Lapis Lazuli – Féirín na Nollag!

photo by Eoin Mac Lochlainn of Lapis Lazuli in the National Library Dublin

Well I know now what I’d like for Christmas, a chairde – a nice big chunk of Lapis Lazuli – like the one in the Yeats exhibition at the National Library, Dublin.

Lapis Lazuli – I heard about it first in art college – it was the finest and most expensive of all the blues and was used by the artists of the Renaissance but especially reserved for the robes of the Virgin Mary.

As early as the 7th century BC, it was mined in the Hindu Kush mountains of northeast Afghanistan. It is a deep blue metamorphic rock which has been prized since ancient times for its heavenly hues. It is said that Cleopatra applied it, ground into powder, for her eyeshadow. It was also used on the funeral mask of Tutankhamun (check out his blue eyebrows).

Painting by Eoin Mac Lochlainn Newgrange Series 2000 by Eoin Mac Lochlainn
“Passage”, oil on canvas, 120 x 80 cm, 2000

Now me, being a poor artist of the 21st century, I can only afford a synthetic ultramarine but still, I love those blues and my favourite paintings always have blue in them. This one above was made for my degree show in 2000 and it was from a series based on Newgrange.

Of course, we’ve nearly reached the shortest day of the year now and at this time of year I always think of Newgrange in Co. Meath.  Constructed over 5,000 years ago (about 3,200 BC), it is an ancient site of astrological, spiritual or ceremonial importance.  We really don’t know what went on here in the distant past but what we do know is that this ancient mound was constructed in such a way that on the morning of the Winter Solstice, if the sky is clear, the first rays of the sun shine directly into its inner chamber, through a 19 metre long passage, illuminating the megalithic carvings for a magical few moments.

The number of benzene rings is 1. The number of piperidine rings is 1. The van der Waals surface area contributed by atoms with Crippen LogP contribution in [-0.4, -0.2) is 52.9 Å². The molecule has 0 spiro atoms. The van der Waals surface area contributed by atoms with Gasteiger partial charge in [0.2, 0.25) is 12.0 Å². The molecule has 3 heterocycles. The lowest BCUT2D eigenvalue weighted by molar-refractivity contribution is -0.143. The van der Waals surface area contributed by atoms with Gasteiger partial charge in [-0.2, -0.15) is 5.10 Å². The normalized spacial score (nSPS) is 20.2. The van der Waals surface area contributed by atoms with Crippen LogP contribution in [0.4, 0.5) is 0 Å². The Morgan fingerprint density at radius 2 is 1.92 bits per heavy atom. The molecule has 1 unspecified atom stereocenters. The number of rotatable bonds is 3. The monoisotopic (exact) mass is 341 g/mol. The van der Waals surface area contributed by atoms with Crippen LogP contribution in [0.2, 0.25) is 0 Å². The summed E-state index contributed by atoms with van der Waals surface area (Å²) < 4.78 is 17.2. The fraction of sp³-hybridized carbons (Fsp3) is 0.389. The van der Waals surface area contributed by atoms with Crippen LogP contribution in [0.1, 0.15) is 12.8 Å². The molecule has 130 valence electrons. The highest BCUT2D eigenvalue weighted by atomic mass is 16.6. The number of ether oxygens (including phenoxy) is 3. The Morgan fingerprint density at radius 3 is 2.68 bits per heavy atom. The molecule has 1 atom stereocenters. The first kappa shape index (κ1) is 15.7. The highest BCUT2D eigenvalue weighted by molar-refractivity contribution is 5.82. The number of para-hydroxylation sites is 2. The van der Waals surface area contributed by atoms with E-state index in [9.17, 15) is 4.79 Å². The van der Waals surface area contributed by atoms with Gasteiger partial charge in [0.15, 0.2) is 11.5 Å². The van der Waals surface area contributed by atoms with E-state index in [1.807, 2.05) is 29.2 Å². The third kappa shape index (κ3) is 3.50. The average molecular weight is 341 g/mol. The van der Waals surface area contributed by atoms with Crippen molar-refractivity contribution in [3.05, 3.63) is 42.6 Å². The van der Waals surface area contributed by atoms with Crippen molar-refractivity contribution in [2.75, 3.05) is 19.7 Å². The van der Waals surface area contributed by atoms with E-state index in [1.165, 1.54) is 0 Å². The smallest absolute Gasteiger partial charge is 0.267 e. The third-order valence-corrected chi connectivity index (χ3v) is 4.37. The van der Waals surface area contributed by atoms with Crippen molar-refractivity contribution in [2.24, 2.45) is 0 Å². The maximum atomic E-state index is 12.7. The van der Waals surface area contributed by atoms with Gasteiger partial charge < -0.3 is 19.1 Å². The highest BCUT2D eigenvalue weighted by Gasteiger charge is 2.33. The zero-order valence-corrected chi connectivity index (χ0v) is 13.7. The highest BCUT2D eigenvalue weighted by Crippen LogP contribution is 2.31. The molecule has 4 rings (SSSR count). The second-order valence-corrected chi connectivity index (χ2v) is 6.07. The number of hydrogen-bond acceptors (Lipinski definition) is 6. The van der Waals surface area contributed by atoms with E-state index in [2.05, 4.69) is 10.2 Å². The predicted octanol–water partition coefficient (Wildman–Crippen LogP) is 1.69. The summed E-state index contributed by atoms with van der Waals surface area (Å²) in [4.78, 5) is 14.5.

It must have served as a powerful symbol of new life, new beginnings, the victory of life over death, the ceremonial meeting of Heaven and earth… My, don’t we underestimate the energy, fervour and intellectual accomplishments of those earlier cultures…

watercolour by Eoin Mac Lochlainn of Flooded Planet
“Flooded World”, 40 x 30 cm, watercolour, 2019

Ach, theastaigh uaim an taispeántas sin faoi W.B.Yeats a luadh aríst. Tá sé ar siúl sa Leabharlann Náisiúnta i mBaile Átha Cliath na laethanta seo.  (Tá sé ar siúl le fada ach ní raibh a fhios agamsa faoi.)  Thug Niamh Ní Riain turas treoraithe ann le déanaí agus luaigh sí mar a thug cara le Yeats bronntanas den carraig ghorm thuas dó ar a bhreithlá, nuair a bhí sé 70 bliain d’aois.

Lapis Lazuli – an fheadar ‘bhfuil aon téarma dó i nGaeilge? Bhuel, ní raibh aon téarma le fáil ar tearma.ie ach d’aimsigh mé freagra ar gaois.ie . “Leac neimhe”- nach deas an t-aistriúchán é sin.

Dúirt deartháir liom tráth gurb é “Ceadharlach Bealtaine” an t-ainm oifigiúil atá ar na bláthanna gorma sin – na Gentians – ach go dtugtar Pabhsaeir na Maighdine Muire orthu ar Inis Meáin. Ach dúirt sé freisin go dtugtar Pabhsaeir na Maighdine Muire ar aon bhláth ghorm ar an oileán. Bhuel, más fíor sin, nach bhféadfaí “Carraig na Maighdine Muire” a thabhairt ar an charraig gleoite seo…

Agus leis sin, ba mhaith liom Beannachtaí na Nollag a ghuí oraibh go léir.

Slán go fóillín, eoin

tearma.ie

gaois.ie

National Library of Ireland

https://en.wikipedia.org/wiki/Lapis_lazuli

https://en.wikipedia.org/wiki/Tutankhamun

https://www.oliviercornetgallery.com/

 

6 comments

  1. Aistriuchán deas, cinnte, agus tá do chuid ealaín ar fheabhas. Is aoibhinn liom an dath gorm sin sna dhá phictúir.
    Tá scéalta ealaíne suimiúla ag Victoria Finlay – faoi dathanna i nginearálta – ina leabhar “Colour”. B’fheidir go bhfuil aithne agat ar an leabhar sin.
    Beannachtaí na féile leat freisin.

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  2. Taitníonn ‘Flooded World’ agus ‘Passage’ go mór liom. Tá éan dathúil (gorm!) i Meiriceá ar a dtugtar Lazuli Bunting… “Gealóg na Maighdine Muire”?

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